The runner emerged out of a pale green valley, disappearing briefly as she ducked around small hills spotted with scrubby camel grass. She was about five minutes away from completing the fourth stage of the Trans Atlas Marathon, a six-day, 170-mile trek through the High Atlas Mountains of Morocco. One of her teammates from a seven-person Israeli crew spotted her and shouted to the rest of the runners to gather and welcome the last runner back.

A Moroccan runner turned up the Algerian pop music, and a German and a Belgian sprinted out to catch a finish-line photo. The rest of the race field - French, Dutch, American, British, and Swiss runners - created a welcome tunnel for 38-year-old Limor Bigon as she cruised through, marking the end of another day in the mountains and the start of a rowdy international dance party in the middle of an empty valley.

Welcome to Morocco - or the Morocco that Mohamad Ahansal wants you to see. Ahansal, a Moroccan ultrarunner known for his five wins in the Marathon des Sables (arguably the toughest ultra on the continent, or in the world, depending on whom you ask), believes the best way to know a land - particularly one as geographically enchanting as Morocco - is by foot.

It's an easy argument for Ahansal, who was raised seminomadic. For years, he worked as a tour guide, but he found that many travelers stuck to a well-worn path that kept them in their own bubble and prevented them from fully appreciating the areas of the country he calls home, the areas where he says life is the hardest, the purest, and the most beautiful.

"When you walk, you enter a country, you become part of the country," he said. "When you stay in a posh hotel, you stay in your own country."

Three years ago, Ahansal started the Trans Atlas Marathon in hopes of helping runners explore the untouched areas of the picturesque High Atlas Mountains. The first three editions of the race were dominated by local runners, with the occasional appearance from international running friends.

This year's edition, staged in the last 10 days of May, featured an international field of 33 runners, along with about 20 Moroccans. Part of the uptick in registrations was thanks to a new "Challenger" version that allows casual runners or walkers to compete on the same course, but with a little less than half the mileage to cover.

It's a small race and always will be, as that's the only way for Ahansal to direct the course though tiny ochre stone villages perched in the mountains. His high standing in the country and among the Berbers, the indigenous people of Morocco, gives him access to these towns and trails, granting foreigners a look into a side of Morocco that's nearly impossible to discover otherwise.

"This is the best way to see the country; there is no other way," said Peter DeWulf, a prolific Belgian ultramarathoner who made his first trip to Morocco for the race. "You would never get in contact with a population like we have been in contact [with] by running through their villages. It's impossible."

It's an ideal option for those uninterested in contrived vibes in places like Marrakesh's main square. Runners can go miles without spotting much more than the lone shepherd and his slow-moving herd. The 2016 edition began in Zaouiat Ahansal - Ahansal's ancestral village - about six hours from the Marrakesh airport on steep switchback mountain roads.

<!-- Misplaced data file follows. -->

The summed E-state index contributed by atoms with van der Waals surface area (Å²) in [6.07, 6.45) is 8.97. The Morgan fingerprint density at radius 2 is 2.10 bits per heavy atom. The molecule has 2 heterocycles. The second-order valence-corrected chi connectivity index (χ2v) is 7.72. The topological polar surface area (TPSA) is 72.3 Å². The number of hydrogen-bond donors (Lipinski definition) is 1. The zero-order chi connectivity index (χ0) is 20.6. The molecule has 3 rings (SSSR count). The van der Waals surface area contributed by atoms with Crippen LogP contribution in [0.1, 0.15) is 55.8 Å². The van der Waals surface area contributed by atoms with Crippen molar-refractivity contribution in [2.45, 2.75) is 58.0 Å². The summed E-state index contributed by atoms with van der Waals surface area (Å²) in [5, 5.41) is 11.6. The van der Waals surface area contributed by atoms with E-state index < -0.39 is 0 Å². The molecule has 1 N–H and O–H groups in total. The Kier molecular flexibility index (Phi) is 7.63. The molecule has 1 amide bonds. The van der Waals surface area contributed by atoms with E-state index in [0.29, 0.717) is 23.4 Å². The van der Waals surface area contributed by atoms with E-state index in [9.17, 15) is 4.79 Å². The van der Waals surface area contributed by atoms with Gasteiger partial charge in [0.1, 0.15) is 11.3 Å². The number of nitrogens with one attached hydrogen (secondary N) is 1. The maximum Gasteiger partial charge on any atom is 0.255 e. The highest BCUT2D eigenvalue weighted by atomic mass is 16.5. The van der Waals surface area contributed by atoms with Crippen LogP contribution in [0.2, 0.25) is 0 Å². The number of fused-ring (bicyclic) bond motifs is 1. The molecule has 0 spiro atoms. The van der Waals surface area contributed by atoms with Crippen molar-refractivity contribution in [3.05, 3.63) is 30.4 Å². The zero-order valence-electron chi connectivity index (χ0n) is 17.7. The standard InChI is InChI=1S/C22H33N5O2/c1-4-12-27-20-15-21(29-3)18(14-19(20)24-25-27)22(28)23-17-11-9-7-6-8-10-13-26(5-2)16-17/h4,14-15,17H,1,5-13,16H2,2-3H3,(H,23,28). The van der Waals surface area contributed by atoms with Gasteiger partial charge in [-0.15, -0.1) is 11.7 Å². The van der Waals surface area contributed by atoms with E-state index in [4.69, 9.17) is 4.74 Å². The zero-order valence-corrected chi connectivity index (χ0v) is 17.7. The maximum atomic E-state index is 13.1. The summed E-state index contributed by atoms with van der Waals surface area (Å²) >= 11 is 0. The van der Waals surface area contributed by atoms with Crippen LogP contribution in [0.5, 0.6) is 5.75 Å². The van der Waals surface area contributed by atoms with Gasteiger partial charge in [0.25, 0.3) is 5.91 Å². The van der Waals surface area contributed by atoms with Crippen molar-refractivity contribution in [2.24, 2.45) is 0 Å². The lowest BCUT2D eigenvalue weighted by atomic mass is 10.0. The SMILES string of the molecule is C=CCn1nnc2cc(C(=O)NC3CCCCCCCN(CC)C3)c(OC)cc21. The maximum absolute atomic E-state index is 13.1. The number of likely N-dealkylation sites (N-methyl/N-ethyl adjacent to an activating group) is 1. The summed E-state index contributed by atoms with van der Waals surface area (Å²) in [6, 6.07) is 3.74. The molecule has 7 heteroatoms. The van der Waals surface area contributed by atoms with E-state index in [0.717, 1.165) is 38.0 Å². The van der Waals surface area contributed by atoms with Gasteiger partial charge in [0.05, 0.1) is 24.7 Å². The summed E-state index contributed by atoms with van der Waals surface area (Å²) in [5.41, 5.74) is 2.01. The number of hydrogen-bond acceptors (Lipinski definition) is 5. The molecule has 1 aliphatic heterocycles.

In most of the villages, home to Berber populations in the low hundreds, people live off the land in the same way they have for centuries, hours from the nearest grocery store or WiFi connection. The race ends in Imlil, which is considered the "Moroccan Chamonix" for its popularity among trekkers and its bucolic, mountain-town feel in the shadows of Mount Toubkal, the largest peak in North Africa.

"In these tiny places, you see people in their natural state, you get to see how people really are, with no attachment to tourism," Ahansal said. Along those lines, lunch is not provided en route, and runners are encouraged to pick up supplies in each town to help the local economy.

Accommodations during the race are in the local gite d'etape, a guesthouse for trekkers, or a cluster of tents in a bivouac. At one gite, local kids run around the finish with handfuls of balloons, dancing to a song by the Berber group Tinariwen as the sun turns the slate-colored cliffs of the Atlas from gray to gold, and the light drapes the valley in rose and soft orange, the colors of the desert bleeding up into the mountains.

Each day, the landscape of the course spotlights a different aspect of the country's terrain: One stage traverses miles of cobalt stones on a moonlike hill until reaching an unexpected lake; another day takes runners through a shaded grove of thick walnut trees along a small stream until they reach Megdez, a village of blush-colored earth and stone houses stacked into the cliffs.

At night, the runners gather around long, low wooden tables for tagine or couscous topped with steamed vegetables, served with an endless supply of sugary Moroccan mint tea. Runners trade stories of their days over dinner: A British runner was stopped by a local woman who invited him in for tea. Another runner got lost, but an elderly Berber woman pointed her in the right direction. One runner ended up racing a crowd of kids along a dusty main village road from their school to the town limits.

"Here, you are able to go through, basically, people's backyards," said Meghan Hicks, one of the two American runners.

"You're going through the villages and seeing life. Nobody is modifying behavior for you. Life is happening, and you get to have these small glimpses of it."